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NIH Study: Medications for Patients With First-Episode Psychosis May Not Meet Guidelines

Researchers call for more prescriber education

Many patients with first-episode psychosis receive medications that do not comply with recommended guidelines for first-episode treatment, researchers have found. Current guidelines emphasize low doses of antipsychotic drugs and strategies for minimizing the adverse effects that might contribute to patients stopping their medication.

A study funded by the National Institute of Mental Health (NIMH), part of the National Institutes of Health, concluded that almost 40% of people with first-episode psychosis in community mental-health clinics across the U.S. might benefit from medication treatment changes. The findings were published December 4 in the American Journal of Psychiatry.

Psychosis is a mental disorder in which thoughts and emotions are impaired and contact with reality is diminished. People experiencing a first episode of psychosis have different treatment requirements than people with multi-episode psychosis. A recent analysis of prescribing patterns for first-episode psychosis suggests that more effort is needed to promote awareness of first episode-specific medication practices at community facilities.

Investigators studied 404 individuals aged 15 to 40 years with first-episode psychosis who presented for treatment at 34 community-based clinics in 21 states. The study participants had been treated with antipsychotic drugs for 6 months or less.

The authors identified 159 patients (39.4% of those enrolled in the study) who might benefit from changes in their medications. Of these patients, 36.5% were prescribed an antipsychotic and an antidepressant without a clear need for the antidepressant; 23.3% were prescribed more than one antipsychotic; 10.1% were prescribed psychotropic medications without an antipsychotic medication; 8.8% were prescribed higher-than-recommended doses of antipsychotics; and 1.2% were prescribed stimulants. In addition, 32.1% were prescribed olanzapine, a medication not recommended for first-episode patients. Some of the 159 patients fell into multiple categories.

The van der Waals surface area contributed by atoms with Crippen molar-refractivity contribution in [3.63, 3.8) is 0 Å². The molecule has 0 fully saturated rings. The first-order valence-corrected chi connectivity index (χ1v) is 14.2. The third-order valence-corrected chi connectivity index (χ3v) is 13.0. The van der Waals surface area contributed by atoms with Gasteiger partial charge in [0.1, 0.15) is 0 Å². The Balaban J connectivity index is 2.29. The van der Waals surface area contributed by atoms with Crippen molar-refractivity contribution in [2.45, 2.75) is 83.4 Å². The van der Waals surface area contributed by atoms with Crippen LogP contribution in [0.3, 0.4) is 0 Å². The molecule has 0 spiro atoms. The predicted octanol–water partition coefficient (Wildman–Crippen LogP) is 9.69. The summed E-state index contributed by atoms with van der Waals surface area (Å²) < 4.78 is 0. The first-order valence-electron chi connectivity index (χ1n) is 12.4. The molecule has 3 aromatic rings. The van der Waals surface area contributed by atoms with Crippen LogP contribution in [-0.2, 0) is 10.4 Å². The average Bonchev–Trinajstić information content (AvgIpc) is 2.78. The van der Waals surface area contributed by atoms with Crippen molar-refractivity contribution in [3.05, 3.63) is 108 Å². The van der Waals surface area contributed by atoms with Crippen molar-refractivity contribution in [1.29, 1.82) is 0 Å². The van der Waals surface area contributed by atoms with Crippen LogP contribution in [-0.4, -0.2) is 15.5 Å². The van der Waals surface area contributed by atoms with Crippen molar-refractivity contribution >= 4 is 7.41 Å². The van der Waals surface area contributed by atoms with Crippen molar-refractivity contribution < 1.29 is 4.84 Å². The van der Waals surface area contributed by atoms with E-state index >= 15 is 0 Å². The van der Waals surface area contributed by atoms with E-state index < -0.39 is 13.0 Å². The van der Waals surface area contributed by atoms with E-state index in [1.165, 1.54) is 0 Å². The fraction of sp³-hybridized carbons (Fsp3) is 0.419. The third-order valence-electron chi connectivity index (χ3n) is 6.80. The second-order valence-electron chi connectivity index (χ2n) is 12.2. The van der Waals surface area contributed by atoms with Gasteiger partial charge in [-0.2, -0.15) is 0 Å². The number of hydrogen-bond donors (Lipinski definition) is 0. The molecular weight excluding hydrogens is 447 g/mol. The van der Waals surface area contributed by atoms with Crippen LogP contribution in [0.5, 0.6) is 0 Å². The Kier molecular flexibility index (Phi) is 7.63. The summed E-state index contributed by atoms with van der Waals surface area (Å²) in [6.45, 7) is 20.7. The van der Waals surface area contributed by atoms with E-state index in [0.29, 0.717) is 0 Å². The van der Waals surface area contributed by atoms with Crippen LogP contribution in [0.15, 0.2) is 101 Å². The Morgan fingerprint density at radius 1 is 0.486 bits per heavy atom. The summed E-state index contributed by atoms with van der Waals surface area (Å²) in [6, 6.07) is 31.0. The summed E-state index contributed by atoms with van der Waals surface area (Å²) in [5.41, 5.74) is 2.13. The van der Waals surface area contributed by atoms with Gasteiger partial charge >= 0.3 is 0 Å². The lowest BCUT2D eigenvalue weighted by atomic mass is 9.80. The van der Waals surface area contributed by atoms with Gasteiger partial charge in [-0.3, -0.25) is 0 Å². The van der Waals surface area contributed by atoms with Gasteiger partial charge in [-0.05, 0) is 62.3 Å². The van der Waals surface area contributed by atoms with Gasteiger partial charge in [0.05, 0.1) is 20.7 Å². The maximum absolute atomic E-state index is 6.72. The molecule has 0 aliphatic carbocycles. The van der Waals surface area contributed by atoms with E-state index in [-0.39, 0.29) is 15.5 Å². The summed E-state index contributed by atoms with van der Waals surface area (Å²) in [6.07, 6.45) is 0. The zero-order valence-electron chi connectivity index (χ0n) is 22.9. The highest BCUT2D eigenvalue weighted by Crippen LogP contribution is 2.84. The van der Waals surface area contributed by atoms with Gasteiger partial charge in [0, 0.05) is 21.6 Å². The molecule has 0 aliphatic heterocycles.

Better medication treatment early in the illness, particularly strategies that minimize uncomfortable side effects, may lead to better results for patients. To improve prescription practices, the authors recommend additional education for those prescribing medications for patients with first-episode psychosis.

The study was among the first of several to report results from the Recovery After an Initial Schizophrenia Episode (RAISE) project, which was developed by the NIMH to examine first-episode psychosis before and after specialized treatment was offered in community settings in the U.S. The RAISE project seeks to change the path and prognosis of schizophrenia through coordinated and intensive treatment in the earliest stages of illness, according to the authors. The findings from these studies identify opportunities for improving the lives of people experiencing first-episode psychosis by highlighting ways that existing treatments can be enhanced. For example, the studies make recommendations for improving the coordination of mental-health care and primary care, and for ensuring that medications follow established guidelines.

“Our data were for prescriptions individuals received before they started the RAISE–Early Treatment Program study,” said lead author Delbert Robinson, MD, of the Feinstein Institute for Medical Research in Manhasset, New York. “Community mental-health clinicians usually have extensive experience treating individuals with multi-episode psychosis. The challenge for the field is to develop ways to transmit the specialized knowledge about first-episode treatment to busy community clinicians.”

Source: NIH; December 4, 2014.

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